|She always made sure our blind dog (prissy) ate first|
|She sat before coming into the house|
|tolerated and LOVED our son C|
|Tristen, spring of 2011 I miss you girl!|
The saddest thing I could ever imagine happened yesterday. I don't even know how best to chronicle the events of this Christmas, it was both a great and horrible holiday for our family.
I should start by telling you about the one we lost.
Tristen, born the week of 4-14-07 (the day P and I were married) came to be with us as a member of our family at ten weeks old. I already had an ache to have a baby, after such a short time being married. I think my issue was the post wedding let down. After spending months with that being my only focus I finally had gotten married and had nothing new to look forward to and fell into a sort of depression. I should have been uber happy, but I wasn't. We moved into a bigger house, and it hit even harder, I ended up quitting my job and Tristen got me through it.
I was walking out of the retail store I worked at one evening, on my way home and saw a truck with a sign posted on the side and a kennel full of terriors. I have a small terrier chihuahua mix and had no interest in getting another little dog, but then I saw a note on the sign that said they had one lab/chow mix puppy for $20. I asked if the puppy was still availible and the people explained that she wasn't actually their dog but their neighbors and that they didn't know much about her, but that she seemed friendly and was the only one left. I asked to hold her and she was just this big ball of fluff. A soft long haired baby. I called P and asked him if he wanted a sweet little puppy, and he reluctantly and excidedly agreed that I could write the check....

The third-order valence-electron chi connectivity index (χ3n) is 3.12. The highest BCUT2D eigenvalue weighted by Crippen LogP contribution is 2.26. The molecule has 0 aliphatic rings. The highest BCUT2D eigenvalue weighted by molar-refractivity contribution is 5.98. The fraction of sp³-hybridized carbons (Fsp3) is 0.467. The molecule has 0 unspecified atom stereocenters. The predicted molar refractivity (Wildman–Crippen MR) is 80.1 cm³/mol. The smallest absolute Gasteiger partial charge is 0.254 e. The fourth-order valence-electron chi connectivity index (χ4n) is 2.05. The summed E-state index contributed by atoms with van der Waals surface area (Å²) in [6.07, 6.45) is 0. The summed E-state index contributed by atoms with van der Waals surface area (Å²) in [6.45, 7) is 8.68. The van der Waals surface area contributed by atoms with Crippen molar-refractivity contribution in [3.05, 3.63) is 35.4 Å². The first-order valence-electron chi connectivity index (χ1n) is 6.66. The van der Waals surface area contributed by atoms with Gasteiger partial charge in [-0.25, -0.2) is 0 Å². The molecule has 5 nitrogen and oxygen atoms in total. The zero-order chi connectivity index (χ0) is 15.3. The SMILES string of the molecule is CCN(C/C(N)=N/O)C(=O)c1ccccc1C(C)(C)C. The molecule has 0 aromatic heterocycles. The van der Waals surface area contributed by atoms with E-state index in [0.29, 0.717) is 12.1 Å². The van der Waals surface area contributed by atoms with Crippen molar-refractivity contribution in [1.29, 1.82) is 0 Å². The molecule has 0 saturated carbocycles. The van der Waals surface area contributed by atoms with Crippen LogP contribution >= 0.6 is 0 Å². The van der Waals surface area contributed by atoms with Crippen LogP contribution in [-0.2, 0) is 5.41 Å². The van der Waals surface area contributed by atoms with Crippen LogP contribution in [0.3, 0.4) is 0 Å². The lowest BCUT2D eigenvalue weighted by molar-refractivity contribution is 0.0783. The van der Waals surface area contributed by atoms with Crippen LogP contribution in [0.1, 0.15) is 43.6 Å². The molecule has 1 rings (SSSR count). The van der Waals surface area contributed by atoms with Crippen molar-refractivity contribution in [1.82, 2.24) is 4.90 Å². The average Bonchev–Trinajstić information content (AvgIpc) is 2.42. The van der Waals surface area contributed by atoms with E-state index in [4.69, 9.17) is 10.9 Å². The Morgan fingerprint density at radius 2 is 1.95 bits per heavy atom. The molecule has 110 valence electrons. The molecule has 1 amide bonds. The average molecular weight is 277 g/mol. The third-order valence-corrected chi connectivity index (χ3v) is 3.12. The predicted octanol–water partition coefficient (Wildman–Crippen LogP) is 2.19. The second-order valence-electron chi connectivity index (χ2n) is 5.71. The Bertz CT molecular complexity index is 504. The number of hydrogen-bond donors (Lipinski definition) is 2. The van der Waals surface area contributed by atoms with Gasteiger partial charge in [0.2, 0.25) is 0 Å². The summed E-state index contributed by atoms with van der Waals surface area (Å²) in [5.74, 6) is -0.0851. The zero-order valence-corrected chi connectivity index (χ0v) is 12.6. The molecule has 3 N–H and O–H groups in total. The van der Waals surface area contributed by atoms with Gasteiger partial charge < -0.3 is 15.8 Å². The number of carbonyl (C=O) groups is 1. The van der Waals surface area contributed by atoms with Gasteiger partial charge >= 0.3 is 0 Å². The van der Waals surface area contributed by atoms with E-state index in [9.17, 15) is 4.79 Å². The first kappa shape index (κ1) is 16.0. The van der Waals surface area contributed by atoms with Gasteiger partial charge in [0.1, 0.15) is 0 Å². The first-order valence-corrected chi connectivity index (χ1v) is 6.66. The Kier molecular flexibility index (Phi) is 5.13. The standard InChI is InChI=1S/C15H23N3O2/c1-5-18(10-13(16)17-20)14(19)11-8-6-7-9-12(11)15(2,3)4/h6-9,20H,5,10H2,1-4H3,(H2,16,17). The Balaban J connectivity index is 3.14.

We have often said that it was the best $20 we ever spent.
Unfortunately it was friday night and that is the night we had bible study, so the poor baby had to spend her first evening at a new house alone. We came home to a puppy covered in her own poo, we wondered if we had done the right thing bringing her home, and she cried all night when we tried to sleep that night.
The crying lasted a few days, we bought her a bigger kennel as we knew it wouldn't be long and she wouldn't fit in Prissy the chihuahua's kennel anymore. Turned the tv on at night to keep her company, and locked her in the kitchen anytime we left the house so she had room to move and eat and drink.
She potty trained SO QUICKLY! She learned that outside was where it all went but then also learned that wires were fun to chew on. It took awhile to get her over that habit, we lost a lamp or two, and the cable for tv outside suffered major damage (good thing we didn't need it!).
One day as I was cooking some hamburger helper for dinner she came and sat next to me at the foot of the stove, and then unprompted 'begged' for food. I was so amazed I started feeding her hamburger from the pan to get her to do it again, and by the time dinner was done she pretty much knew how to do the trick on command and I was able to show P when he got home from work. That was the start of a long journey that ended all too soon.